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Old 02-25-2009, 06:29 AM   #1
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I know this topic has come up a number of times, but the most recent general thread that I found is now a couple years old.

I am going on 6 years from tire manufacture, and I'm starting to see the dreaded small hairline cracks around sidewall lettering. Time to replace. My current tires are Michelin XRV 235/80R22.5 G. They have been ok, but I think they have fairly soft sidewalls. I am loaded light, and if I use the tire chart pressures (80-85lbs) for my weight I seem to get more wandering in crosswinds. If I inflate to sidewall max pressure, it goes straight but I feel every pebble in the road. In talking with local truck/RV tire shops, my alternatives with stiffer sidewalls are (6 balanced tires):

Bridgestone R250F 245/75 R22.5 G for around $2500 out the door

Goodyear G670 245/75 for about $3200

Michelin XZE 235/80 for about $3200

Toyo M124Z 245/75 for about $1900

My motorhome is a 2004 National Seabreeze LX 8321 on a W22 chassis. Toyo has an issue with National RV products and to a lesser extent with RV applications in general, but a direct call to them indicated that as long as an authorized dealer confirmed the vehicle weights they would approve installation. As I understand it, Toyo's issue with National was with some overweight from factory diesel units.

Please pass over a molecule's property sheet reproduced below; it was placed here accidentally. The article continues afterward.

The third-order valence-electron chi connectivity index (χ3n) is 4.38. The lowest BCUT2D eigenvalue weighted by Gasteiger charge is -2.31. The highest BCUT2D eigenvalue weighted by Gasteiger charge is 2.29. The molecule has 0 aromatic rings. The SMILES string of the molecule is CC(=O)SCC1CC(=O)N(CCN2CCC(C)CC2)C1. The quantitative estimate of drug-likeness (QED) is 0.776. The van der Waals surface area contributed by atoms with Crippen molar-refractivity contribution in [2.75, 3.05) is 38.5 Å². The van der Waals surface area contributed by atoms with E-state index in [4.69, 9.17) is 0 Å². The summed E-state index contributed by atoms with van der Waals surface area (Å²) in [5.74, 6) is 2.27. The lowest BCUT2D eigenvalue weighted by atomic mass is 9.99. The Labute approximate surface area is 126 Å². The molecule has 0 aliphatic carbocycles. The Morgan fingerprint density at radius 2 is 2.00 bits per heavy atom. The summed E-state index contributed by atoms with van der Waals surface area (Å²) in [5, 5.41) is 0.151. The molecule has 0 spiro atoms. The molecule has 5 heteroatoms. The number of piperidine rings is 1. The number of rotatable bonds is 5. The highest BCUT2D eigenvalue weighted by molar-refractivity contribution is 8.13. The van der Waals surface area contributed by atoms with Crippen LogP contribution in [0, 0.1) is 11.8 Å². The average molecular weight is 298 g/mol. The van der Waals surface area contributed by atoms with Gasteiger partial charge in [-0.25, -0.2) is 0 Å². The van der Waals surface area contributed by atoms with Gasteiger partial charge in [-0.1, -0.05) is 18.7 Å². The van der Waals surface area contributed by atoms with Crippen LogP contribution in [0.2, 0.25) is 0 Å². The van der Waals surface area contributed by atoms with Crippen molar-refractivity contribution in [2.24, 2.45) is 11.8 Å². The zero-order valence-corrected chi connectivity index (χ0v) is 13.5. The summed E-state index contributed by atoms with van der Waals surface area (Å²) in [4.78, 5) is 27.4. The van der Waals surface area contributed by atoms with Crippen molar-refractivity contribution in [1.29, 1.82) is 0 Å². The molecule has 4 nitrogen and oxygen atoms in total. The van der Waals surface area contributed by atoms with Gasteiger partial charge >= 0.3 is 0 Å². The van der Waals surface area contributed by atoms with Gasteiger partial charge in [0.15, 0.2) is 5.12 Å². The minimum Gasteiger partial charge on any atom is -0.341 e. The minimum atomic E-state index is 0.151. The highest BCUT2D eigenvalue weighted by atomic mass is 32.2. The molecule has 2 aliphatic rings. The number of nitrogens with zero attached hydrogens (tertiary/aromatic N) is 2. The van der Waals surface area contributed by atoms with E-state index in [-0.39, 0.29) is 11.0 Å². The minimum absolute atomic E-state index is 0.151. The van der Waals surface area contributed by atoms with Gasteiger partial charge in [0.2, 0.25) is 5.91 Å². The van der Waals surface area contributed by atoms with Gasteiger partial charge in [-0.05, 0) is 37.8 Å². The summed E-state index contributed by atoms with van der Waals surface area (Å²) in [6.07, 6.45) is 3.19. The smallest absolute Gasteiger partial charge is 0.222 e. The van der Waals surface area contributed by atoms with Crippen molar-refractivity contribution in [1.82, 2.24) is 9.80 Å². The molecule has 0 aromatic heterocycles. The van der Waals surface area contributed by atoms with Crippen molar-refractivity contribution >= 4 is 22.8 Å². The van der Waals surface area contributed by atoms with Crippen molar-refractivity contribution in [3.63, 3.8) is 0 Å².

OK ... What are your most recent (last year or so) experiences with these tires, and are there any other choices? They have really gotten expensive, so I don't want to mess up!

Gary Orwig
2004 Seabreeze LX 8321

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Old 02-25-2009, 09:28 AM   #2
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Hi from one Gary to another Gary,
I've been riding on Michelin tires since 1965. This is cars and RVs. Only had two problems that were handled under warranty, via Michelin. There is 44K miles on the current coach tires and they look new. I as long as they perform, will continue to purchase Michelin.

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Old 02-25-2009, 10:36 AM   #3
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My coach came with Michelin XZA2 in load range H. The Michelins were great. One went bad after 4 yr and Michelin gave me an adjustment on it, but after a lot of searching my Michelin dealer was unable to find any XZA2 or 3s in load range H. I went with Continental HSL in load range H for about $100 less apiece compared to the XZA2 price. I have 18k on those two Contintentals on the front, and 2 mo ago replaced the rears with 4 more Continentals. The 7 yr old Michelins I threw away look great inside and out with no checking at all. I keep them covered when parked. The 4 Continentals I just bought were $1800 spin balanced w/new valve stems. They ride and handle very well ...hope they look as good at the 7 yr point as the Michelins did!